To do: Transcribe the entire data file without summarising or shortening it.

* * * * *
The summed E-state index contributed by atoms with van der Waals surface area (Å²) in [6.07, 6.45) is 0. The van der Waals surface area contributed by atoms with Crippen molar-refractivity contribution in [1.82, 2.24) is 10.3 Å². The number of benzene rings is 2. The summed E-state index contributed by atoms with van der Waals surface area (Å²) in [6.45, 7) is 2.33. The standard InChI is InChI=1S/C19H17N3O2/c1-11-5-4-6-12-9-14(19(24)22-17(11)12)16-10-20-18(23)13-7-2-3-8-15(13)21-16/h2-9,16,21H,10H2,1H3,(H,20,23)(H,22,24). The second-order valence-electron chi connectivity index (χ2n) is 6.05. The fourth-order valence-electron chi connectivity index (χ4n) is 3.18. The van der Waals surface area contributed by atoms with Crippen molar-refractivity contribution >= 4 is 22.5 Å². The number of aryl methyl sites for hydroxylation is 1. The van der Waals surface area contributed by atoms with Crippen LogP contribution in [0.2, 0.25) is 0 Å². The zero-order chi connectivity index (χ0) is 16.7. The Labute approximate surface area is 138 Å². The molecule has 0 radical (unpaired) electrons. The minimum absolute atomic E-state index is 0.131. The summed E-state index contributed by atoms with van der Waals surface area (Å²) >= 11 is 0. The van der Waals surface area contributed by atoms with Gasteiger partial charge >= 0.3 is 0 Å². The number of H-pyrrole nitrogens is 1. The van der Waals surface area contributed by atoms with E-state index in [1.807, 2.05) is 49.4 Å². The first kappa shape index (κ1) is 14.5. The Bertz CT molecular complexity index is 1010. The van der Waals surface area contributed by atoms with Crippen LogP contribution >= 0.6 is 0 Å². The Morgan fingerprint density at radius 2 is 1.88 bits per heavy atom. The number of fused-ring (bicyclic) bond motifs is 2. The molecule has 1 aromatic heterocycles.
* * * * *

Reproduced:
The summed E-state index contributed by atoms with van der Waals surface area (Å²) in [6.07, 6.45) is 0. The van der Waals surface area contributed by atoms with Crippen molar-refractivity contribution in [1.82, 2.24) is 10.3 Å². The number of benzene rings is 2. The summed E-state index contributed by atoms with van der Waals surface area (Å²) in [6.45, 7) is 2.33. The standard InChI is InChI=1S/C19H17N3O2/c1-11-5-4-6-12-9-14(19(24)22-17(11)12)16-10-20-18(23)13-7-2-3-8-15(13)21-16/h2-9,16,21H,10H2,1H3,(H,20,23)(H,22,24). The second-order valence-electron chi connectivity index (χ2n) is 6.05. The fourth-order valence-electron chi connectivity index (χ4n) is 3.18. The van der Waals surface area contributed by atoms with Crippen molar-refractivity contribution >= 4 is 22.5 Å². The number of aryl methyl sites for hydroxylation is 1. The van der Waals surface area contributed by atoms with Crippen LogP contribution in [0.2, 0.25) is 0 Å². The zero-order chi connectivity index (χ0) is 16.7. The Labute approximate surface area is 138 Å². The molecule has 0 radical (unpaired) electrons. The minimum absolute atomic E-state index is 0.131. The summed E-state index contributed by atoms with van der Waals surface area (Å²) >= 11 is 0. The van der Waals surface area contributed by atoms with Gasteiger partial charge >= 0.3 is 0 Å². The number of H-pyrrole nitrogens is 1. The van der Waals surface area contributed by atoms with E-state index in [1.807, 2.05) is 49.4 Å². The first kappa shape index (κ1) is 14.5. The Bertz CT molecular complexity index is 1010. The van der Waals surface area contributed by atoms with Crippen LogP contribution >= 0.6 is 0 Å². The Morgan fingerprint density at radius 2 is 1.88 bits per heavy atom. The number of fused-ring (bicyclic) bond motifs is 2. The molecule has 1 aromatic heterocycles.